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News & opinion

14 MAR 2018

What does the Spring Statement mean for property?

Although the Chancellor made good on his promise that the 2018 Spring Statement would be a smaller affair focusing on economic performance and direction, he also made a mixture of old and new announcements that flagged up some interesting points for those in the built environment.

Two of the most interesting came with welcome housing announcements for London and the West Midlands; an extra £1.67bn will see 27,000 new affordable homes for the capital and £100m for the West Midlands to help in their bid to build 215,000 new homes by 2030-31.

Additional points

Business rates revaluation

Phillip Hammond had already committed to three-year revaluations but has brought forward the next revaluation from 2022 to 2021 arguing this will mean businesses can benefit from the change to three-year revaluations earlier, with the first taking place in 2024. RICS has long called for more frequent valuations and a full review.

High-speed broadband

Stressing the government’s support for new technology, the first allocations from the £190m Local Full Fibre Challenge Fund have been agreed. An additional £25m was announced for 5G test beds.

Construction skills

The government has already committed £500m to develop T-Levels, a new technical qualification and £50m is to available from April for employers to help roll out placements. The £29m Construction Skills Fund will open for bids in April with the aim of setting up 20 construction skills villages across the country. Apprenticeships are an area that needs a boost due to falling political attention. The Chancellor reaffirmed the commitment to delivering three million new apprenticeships through the levy and will provide up to £80m to support small businesses to engage new apprentices.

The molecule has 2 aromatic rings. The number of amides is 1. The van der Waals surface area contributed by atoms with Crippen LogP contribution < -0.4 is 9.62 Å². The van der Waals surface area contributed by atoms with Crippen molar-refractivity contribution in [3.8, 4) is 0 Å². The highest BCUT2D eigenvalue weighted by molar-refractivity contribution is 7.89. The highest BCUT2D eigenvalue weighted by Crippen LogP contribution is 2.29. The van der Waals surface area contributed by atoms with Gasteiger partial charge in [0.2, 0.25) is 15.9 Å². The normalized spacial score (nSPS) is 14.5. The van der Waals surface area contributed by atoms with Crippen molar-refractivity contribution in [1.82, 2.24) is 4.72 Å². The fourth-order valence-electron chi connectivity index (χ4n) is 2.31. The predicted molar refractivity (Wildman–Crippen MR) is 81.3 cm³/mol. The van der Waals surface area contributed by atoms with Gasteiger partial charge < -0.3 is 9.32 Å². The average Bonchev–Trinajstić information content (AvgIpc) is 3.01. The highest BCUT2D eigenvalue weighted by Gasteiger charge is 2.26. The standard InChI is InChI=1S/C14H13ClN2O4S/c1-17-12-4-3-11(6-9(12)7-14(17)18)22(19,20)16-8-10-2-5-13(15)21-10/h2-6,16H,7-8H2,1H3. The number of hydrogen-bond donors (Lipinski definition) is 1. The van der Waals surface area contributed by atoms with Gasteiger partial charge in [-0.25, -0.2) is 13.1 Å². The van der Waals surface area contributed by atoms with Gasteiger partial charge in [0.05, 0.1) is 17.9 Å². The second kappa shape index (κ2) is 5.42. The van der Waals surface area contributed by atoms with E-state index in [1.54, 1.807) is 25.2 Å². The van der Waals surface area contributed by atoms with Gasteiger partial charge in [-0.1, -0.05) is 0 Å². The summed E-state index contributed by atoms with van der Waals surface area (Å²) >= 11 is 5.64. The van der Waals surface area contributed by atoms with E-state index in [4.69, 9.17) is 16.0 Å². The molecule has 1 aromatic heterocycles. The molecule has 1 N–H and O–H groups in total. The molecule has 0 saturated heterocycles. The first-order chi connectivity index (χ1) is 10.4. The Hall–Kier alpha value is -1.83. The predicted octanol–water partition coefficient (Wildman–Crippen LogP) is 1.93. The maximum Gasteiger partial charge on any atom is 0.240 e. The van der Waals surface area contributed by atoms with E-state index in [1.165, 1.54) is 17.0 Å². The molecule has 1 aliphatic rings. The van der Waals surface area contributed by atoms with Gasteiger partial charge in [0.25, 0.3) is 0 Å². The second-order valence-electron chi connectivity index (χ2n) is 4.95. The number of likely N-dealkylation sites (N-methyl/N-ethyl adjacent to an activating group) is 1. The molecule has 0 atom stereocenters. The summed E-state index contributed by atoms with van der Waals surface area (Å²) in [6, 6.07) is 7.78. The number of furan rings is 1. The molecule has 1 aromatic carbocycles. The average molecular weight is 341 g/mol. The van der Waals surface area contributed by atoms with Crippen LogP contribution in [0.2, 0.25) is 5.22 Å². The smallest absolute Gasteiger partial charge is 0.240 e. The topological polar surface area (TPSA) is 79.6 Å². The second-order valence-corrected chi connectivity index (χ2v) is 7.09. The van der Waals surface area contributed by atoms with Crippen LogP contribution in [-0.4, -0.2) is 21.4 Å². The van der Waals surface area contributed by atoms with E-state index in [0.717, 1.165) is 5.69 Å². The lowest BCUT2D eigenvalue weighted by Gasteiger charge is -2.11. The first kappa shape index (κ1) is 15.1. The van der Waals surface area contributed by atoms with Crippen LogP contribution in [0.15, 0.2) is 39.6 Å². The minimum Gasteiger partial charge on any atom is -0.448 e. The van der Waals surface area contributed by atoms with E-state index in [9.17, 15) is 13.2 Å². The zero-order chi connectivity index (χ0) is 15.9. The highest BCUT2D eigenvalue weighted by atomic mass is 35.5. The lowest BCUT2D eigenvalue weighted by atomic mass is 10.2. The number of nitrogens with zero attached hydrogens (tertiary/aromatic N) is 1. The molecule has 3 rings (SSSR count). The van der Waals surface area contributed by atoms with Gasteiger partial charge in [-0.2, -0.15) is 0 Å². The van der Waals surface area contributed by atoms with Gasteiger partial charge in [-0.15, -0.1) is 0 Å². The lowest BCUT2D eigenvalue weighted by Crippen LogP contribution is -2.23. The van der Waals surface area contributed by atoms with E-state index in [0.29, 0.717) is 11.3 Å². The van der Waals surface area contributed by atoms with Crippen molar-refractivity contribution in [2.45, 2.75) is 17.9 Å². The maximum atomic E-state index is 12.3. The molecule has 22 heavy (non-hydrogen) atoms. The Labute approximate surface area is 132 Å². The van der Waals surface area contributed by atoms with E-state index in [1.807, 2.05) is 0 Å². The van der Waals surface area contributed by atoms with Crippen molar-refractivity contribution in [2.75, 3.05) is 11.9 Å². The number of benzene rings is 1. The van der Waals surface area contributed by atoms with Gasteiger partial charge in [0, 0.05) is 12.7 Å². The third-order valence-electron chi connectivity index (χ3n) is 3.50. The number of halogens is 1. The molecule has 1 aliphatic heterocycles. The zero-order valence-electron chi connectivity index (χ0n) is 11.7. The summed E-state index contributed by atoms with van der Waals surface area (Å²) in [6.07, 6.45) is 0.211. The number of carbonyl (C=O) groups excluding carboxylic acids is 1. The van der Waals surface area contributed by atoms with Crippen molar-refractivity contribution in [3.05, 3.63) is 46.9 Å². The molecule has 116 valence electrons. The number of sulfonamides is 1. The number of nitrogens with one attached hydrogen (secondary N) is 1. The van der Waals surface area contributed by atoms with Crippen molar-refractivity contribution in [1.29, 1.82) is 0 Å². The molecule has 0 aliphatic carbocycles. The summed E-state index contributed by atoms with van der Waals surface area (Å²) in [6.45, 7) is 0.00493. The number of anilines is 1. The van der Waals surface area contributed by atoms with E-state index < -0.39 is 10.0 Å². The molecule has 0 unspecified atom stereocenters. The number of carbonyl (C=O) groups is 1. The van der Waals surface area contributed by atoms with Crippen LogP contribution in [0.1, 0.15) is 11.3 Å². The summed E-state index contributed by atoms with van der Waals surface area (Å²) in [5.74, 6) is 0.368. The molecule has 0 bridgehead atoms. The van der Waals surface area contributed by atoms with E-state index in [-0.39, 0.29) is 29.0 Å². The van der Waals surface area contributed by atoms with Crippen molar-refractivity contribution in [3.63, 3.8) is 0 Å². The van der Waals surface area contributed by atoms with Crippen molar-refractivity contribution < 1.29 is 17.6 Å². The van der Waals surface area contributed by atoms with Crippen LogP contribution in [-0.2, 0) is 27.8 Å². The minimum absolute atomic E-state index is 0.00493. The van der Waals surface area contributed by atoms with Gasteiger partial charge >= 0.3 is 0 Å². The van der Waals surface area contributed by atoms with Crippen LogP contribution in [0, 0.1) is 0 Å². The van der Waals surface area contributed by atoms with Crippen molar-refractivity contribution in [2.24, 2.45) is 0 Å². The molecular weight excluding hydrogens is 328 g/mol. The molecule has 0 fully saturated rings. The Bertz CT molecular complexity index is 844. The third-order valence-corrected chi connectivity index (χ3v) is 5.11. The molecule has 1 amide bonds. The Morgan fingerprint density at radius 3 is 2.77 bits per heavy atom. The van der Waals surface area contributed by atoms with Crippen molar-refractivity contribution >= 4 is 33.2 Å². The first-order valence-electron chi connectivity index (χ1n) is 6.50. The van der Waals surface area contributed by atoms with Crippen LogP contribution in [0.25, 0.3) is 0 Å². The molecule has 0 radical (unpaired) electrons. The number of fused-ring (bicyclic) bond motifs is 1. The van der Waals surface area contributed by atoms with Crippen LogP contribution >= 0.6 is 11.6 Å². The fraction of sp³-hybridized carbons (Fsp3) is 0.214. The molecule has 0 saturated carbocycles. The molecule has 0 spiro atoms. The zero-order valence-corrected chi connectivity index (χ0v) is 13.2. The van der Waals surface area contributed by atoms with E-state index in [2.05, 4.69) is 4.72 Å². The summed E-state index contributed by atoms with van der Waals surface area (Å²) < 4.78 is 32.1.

Transport infrastructure

Reminding us that the government has presided over the largest road building programme since the 1970s, the Chancellor asked for bids from across the UK for the £840m fund (announced in the last Budget) to deliver local transport priorities.


A number of announcements:

  • 44 local authorities have bid for money from the £4.1bn housing infrastructure fund to unlock housing in areas of high demand
  • the government is agreeing deals with ‘ambitious’ local authorities who have agreed to deliver above their local housing need
  • the Housing Growth Partnership, which provides financial support for small housebuilders, will be more than doubled to £220m
  • London will receive £1.67bn to start building a further 27,000 affordable homes by the end of 2021-22
  • almost 60,000 first time buyers have benefitted from the Stamp Duty changes made at last year’s Budget.

The Chancellor also noted that he had received the interim report from Sir Oliver Letwin who is leading the inquiry into the shortfall between housing completions and planning consents.


The Chancellor announced the expected deal that day with West Midlands to deliver 215,000 new homes by 2030-31 with help of a £100m grant from the Land Remediation Fund. As well as continuing to devolve powers and budget to combined authorities in the Northern Powerhouse and Midlands Engine, he highlighted city deals with Stirling and Clackmannanshire, Tay Cities, Borderlands, North Wales, Mid Wales and Belfast.